Afghanistan’s constitution calls for at least 25 per cent of seats on provincial councils and at least 27 per cent of seats in parliament to be reserved for women. So in most cases, women are running against other women for set-aside seats. But the two presidential candidates are running against men, and there are also many seats open to both men and women.
Of the 3,196 candidates running for provincial seats, about 90 per cent – or 2,868 – are men.
In some provinces, like Kandahar, the spiritual home of the Taliban, too few women are on the ballot to fill the quota. In Kapisa, where Matin is running, there are three seats reserved for women and six female candidates running. By contrast, more than 60 men are competing for the remaining six seats, which are open to both men and women.
While their male counterparts hold rallies and plaster their districts with posters, female candidates mostly campaign in private, carefully choreographing each foray outside the home. Even women who did not wear the burqa before say they’re being forced to put it on to draw less attention to themselves.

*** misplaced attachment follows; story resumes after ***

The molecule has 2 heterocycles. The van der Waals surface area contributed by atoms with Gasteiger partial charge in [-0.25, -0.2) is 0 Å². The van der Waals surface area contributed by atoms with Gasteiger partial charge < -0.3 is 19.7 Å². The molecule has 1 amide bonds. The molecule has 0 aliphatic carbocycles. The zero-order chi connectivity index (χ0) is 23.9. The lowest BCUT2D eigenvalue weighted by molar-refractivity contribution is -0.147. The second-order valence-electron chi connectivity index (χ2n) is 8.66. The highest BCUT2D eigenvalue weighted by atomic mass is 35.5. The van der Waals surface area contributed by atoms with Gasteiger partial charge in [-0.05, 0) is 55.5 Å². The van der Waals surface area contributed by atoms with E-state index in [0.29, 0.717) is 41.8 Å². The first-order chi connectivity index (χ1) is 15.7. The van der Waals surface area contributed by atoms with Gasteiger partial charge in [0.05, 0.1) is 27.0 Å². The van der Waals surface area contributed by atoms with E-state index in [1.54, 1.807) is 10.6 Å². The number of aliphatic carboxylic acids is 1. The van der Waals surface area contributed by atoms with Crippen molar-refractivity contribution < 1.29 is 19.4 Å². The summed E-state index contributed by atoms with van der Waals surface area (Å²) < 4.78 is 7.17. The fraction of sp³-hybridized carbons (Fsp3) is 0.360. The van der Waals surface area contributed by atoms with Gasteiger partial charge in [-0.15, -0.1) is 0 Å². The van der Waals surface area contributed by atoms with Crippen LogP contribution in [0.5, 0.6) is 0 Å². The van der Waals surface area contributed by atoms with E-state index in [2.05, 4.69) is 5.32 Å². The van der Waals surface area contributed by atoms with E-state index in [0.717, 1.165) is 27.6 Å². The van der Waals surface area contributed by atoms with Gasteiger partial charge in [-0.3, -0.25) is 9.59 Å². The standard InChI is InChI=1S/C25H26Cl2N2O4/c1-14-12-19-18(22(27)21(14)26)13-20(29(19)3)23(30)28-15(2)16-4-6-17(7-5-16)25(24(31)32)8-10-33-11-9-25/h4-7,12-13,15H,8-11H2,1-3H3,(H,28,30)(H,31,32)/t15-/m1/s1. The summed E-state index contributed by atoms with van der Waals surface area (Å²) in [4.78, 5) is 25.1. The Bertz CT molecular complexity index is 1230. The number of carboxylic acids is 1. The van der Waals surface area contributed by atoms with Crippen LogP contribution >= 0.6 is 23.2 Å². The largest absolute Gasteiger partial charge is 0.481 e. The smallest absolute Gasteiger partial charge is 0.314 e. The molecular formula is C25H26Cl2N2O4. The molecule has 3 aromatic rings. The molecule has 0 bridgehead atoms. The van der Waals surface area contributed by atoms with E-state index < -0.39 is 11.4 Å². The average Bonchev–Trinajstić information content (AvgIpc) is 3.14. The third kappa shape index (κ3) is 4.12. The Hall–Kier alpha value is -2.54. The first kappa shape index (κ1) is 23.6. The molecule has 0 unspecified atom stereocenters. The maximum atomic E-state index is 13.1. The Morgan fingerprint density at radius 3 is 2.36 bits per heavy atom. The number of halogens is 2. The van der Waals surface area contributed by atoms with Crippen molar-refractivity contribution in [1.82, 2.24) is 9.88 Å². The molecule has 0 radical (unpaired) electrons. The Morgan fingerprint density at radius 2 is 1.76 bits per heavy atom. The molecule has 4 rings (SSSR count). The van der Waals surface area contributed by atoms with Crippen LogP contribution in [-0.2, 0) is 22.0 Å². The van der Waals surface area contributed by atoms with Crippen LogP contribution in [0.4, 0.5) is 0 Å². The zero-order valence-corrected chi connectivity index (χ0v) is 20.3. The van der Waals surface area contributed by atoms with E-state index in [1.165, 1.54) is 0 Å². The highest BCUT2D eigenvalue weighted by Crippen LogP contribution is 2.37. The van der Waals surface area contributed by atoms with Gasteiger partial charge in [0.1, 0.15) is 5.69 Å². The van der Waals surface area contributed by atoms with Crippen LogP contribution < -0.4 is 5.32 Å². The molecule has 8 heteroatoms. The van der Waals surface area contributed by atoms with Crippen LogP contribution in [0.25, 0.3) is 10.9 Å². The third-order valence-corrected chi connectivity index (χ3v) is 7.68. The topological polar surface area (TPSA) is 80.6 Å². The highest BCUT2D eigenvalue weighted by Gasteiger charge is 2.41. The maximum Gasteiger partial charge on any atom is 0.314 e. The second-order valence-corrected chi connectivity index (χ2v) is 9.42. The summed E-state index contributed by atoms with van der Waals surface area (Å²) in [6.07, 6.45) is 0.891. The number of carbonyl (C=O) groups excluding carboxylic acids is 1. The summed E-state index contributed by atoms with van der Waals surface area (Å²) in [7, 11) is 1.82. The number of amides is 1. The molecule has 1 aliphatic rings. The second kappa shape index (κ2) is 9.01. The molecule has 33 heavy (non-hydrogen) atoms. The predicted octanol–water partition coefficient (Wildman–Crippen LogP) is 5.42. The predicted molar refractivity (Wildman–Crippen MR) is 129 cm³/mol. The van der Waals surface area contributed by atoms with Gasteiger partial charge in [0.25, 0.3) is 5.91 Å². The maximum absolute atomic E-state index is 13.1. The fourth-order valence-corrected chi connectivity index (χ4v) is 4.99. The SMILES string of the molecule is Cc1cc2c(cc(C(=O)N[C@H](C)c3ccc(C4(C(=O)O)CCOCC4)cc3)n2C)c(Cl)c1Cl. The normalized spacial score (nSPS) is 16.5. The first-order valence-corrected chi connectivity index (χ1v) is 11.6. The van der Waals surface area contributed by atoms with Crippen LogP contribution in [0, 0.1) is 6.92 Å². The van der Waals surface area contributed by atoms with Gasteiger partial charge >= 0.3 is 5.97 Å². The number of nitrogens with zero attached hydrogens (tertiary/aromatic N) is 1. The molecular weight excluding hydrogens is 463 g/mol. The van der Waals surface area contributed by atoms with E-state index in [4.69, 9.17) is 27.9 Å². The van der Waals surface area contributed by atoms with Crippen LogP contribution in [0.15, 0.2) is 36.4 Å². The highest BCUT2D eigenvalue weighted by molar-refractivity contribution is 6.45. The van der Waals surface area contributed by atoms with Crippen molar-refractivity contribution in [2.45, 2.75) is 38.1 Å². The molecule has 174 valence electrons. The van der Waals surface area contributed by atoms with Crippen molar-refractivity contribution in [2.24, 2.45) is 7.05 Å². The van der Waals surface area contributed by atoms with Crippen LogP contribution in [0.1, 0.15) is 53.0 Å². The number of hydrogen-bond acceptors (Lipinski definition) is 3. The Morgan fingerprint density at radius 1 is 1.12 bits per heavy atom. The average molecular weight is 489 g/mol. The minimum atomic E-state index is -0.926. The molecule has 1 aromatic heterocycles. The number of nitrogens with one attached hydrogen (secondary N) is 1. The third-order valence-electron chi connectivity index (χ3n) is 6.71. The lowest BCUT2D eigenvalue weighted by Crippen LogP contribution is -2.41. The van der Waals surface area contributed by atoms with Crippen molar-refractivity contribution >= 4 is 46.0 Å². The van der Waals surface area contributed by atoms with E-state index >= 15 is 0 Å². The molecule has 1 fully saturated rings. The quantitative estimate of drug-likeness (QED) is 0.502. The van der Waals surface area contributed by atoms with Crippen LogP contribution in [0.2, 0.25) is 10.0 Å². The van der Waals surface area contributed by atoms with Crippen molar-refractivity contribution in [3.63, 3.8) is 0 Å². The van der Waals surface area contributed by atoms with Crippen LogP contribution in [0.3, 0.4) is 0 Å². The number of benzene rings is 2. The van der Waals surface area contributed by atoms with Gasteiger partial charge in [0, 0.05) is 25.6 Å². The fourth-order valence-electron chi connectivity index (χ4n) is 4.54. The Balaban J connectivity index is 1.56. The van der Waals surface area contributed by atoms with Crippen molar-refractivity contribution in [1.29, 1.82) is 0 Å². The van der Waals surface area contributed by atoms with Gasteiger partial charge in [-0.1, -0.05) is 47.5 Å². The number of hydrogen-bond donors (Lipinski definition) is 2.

Malika Mayeelzada, a 45-year-old teacher, refused to wear the burqa during the Taliban era until militants beat her with a club, breaking her arm. She took it off eight years ago after the fall of the Taliban – only to put it back on when she announced her candidacy for the provincial seat in Parwan, a district of brown hills just west of here.
“When I go into the villages, I’m always trying to encourage my sisters to take off the burqa,” she says. “But because of fear for my safety, I can’t show my face anymore.”
Many female candidates are pushing the limits of what is considered decent by putting up posters of themselves. Their face is shown, though all of them cover their heads with scarves.